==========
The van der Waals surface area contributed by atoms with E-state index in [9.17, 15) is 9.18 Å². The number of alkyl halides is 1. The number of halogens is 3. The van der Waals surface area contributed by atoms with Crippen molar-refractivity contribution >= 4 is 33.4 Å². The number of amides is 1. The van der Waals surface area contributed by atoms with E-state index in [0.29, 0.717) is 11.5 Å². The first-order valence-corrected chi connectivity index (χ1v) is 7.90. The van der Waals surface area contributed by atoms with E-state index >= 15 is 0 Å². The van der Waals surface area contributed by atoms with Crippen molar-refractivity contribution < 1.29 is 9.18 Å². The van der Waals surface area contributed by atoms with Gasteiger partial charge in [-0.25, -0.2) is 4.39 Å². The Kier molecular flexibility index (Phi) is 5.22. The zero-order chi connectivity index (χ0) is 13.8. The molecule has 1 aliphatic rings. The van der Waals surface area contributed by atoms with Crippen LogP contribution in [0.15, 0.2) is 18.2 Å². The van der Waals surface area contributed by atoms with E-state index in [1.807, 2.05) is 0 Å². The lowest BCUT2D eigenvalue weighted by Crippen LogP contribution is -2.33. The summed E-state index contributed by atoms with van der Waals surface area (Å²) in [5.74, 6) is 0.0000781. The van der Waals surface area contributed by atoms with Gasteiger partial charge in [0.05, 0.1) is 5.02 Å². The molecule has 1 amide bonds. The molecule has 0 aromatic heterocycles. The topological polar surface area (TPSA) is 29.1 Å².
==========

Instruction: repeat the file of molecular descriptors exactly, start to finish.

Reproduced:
The van der Waals surface area contributed by atoms with E-state index in [9.17, 15) is 9.18 Å². The number of alkyl halides is 1. The number of halogens is 3. The van der Waals surface area contributed by atoms with Crippen molar-refractivity contribution >= 4 is 33.4 Å². The number of amides is 1. The van der Waals surface area contributed by atoms with E-state index in [0.29, 0.717) is 11.5 Å². The first-order valence-corrected chi connectivity index (χ1v) is 7.90. The van der Waals surface area contributed by atoms with E-state index >= 15 is 0 Å². The van der Waals surface area contributed by atoms with Crippen molar-refractivity contribution < 1.29 is 9.18 Å². The van der Waals surface area contributed by atoms with Gasteiger partial charge in [-0.25, -0.2) is 4.39 Å². The Kier molecular flexibility index (Phi) is 5.22. The zero-order chi connectivity index (χ0) is 13.8. The molecule has 1 aliphatic rings. The van der Waals surface area contributed by atoms with Crippen LogP contribution in [0.15, 0.2) is 18.2 Å². The van der Waals surface area contributed by atoms with E-state index in [1.807, 2.05) is 0 Å². The lowest BCUT2D eigenvalue weighted by Crippen LogP contribution is -2.33. The summed E-state index contributed by atoms with van der Waals surface area (Å²) in [5.74, 6) is 0.0000781. The van der Waals surface area contributed by atoms with Gasteiger partial charge in [0.05, 0.1) is 5.02 Å². The molecule has 1 amide bonds. The molecule has 0 aromatic heterocycles. The topological polar surface area (TPSA) is 29.1 Å².